Take the project's culture of safety — or lack thereof: Over the past couple of years, two whistleblowers have claimed that Bechtel's culture discourages people from speaking up when they see that design or construction isn't safe. Now, the Department of Energy's own investigators have suggested more or less the same thing.
The department's Office of Enforcement and Oversight, which is part of its Office of Health, Safety and Security, has found "a definite unwillingness and uncertainty among employees about the ability to openly challenge management decisions. There are definite perceptions that there is not an environment conducive to raising concerns or where management wants or willingly listens to concerns. Most employees also believe that constructive criticism is not encouraged."
And then, of course, there's Yucca Mountain. In 1980, the federal government decided on deep geological disposal of waste from Hanford and the nation's civilian nuclear plants. Later in the decade, it started culling possible sites in 36 states, as a step toward creating two depositories, in separate regions. States in the East and Midwest objected.
In 1986, the feds narrowed the search to Washington, Texas, and Nevada — and to a single site. Nevada was the lucky winner. Nuclear Waste Policy Act amendments of 1987 called for studying and licensing a site at Yucca Mountain. In 2002, the Secretary of Energy finally recommended Yucca Mountain. President George W. Bush accepted the recommendation, Nevada's governor vetoed the choice, and Congress overrode his veto. Yucca Mountain it was.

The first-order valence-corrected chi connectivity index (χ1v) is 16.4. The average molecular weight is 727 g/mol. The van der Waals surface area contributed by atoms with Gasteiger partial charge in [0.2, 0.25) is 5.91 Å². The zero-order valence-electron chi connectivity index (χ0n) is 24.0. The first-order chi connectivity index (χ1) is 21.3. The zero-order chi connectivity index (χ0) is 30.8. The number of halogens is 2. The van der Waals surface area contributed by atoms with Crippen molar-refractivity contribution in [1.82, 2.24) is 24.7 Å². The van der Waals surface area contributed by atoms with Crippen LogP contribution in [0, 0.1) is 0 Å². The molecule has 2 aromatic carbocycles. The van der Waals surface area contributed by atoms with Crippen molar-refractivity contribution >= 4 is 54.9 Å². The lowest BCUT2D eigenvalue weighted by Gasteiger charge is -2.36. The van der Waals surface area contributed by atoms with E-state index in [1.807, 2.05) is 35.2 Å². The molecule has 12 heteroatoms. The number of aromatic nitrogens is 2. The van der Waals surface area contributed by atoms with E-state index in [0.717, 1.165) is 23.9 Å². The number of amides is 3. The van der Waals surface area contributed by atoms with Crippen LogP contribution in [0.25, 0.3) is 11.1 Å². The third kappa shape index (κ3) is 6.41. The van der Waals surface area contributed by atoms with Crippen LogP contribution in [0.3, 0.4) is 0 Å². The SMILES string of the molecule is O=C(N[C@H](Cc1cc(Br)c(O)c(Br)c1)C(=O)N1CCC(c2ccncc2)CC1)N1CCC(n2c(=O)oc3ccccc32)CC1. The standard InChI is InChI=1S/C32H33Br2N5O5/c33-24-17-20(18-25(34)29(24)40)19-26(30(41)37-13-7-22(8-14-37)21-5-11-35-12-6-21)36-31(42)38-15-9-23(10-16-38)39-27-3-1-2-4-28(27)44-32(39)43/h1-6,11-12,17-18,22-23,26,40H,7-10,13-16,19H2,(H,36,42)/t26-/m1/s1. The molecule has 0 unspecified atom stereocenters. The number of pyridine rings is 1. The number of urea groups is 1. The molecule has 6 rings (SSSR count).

Or not. Of course, people in Nevada didn't want it. Campaigning in Nevada, Barack Obama said that if he were elected, he'd kill the Yucca project, and his administration has tried to do just that. Nevada's Democratic Sen. Harry Reid — now Senate Majority Leader — has applauded the administration's efforts. As well he might; the administration has done its best to make good on that campaign promise.
"The Obama Administration, in conjunction with DOE, has taken three important steps directed toward terminating the Yucca Mountain project," Todd Garvey wrote in a Congressional Research Service report last year. "First, the Administration’s FY2011 budget proposal eliminated all funding for the Yucca Mountain project. Second, the President and Secretary of Energy, Steven Chu, established a Blue Ribbon Commission to consider alternative solutions to the nation’s nuclear waste challenge. Third, and most controversial, DOE has attempted to terminate the Nuclear Regulatory Commission’s (NRC’s) Yucca Mountain licensing proceeding by seeking to withdraw the license application for the Yucca Mountain facility."
The icing on the cake: The DOE has tried to withdraw the license application with prejudice, which means it couldn't be re-submitted at a later date.
Meanwhile, State Attorney General Rob McKenna and other Washington officials have been fighting to keep the federal government from abandoning the Yucca project, as have state and county officials from South Carolina, which has its own radioactive leftovers from years of plutonium production at Savannah River.
Two years ago, the state intervened before the NRC’s Atomic Safety and Licensing Board, which denied the DOE's motion to withdraw. The dismantling of Yucca continued, though. The DOE appealed to the NRC. Washington and South Carolina sued in the D.C. Circuit Court to keep the DOE from terminating the Yucca site. The court found that the issue was premature, because the NRC hadn't acted yet.
Washington then asked for a mandate forcing the NRC to decide, and to consider the DOE's application on its merits.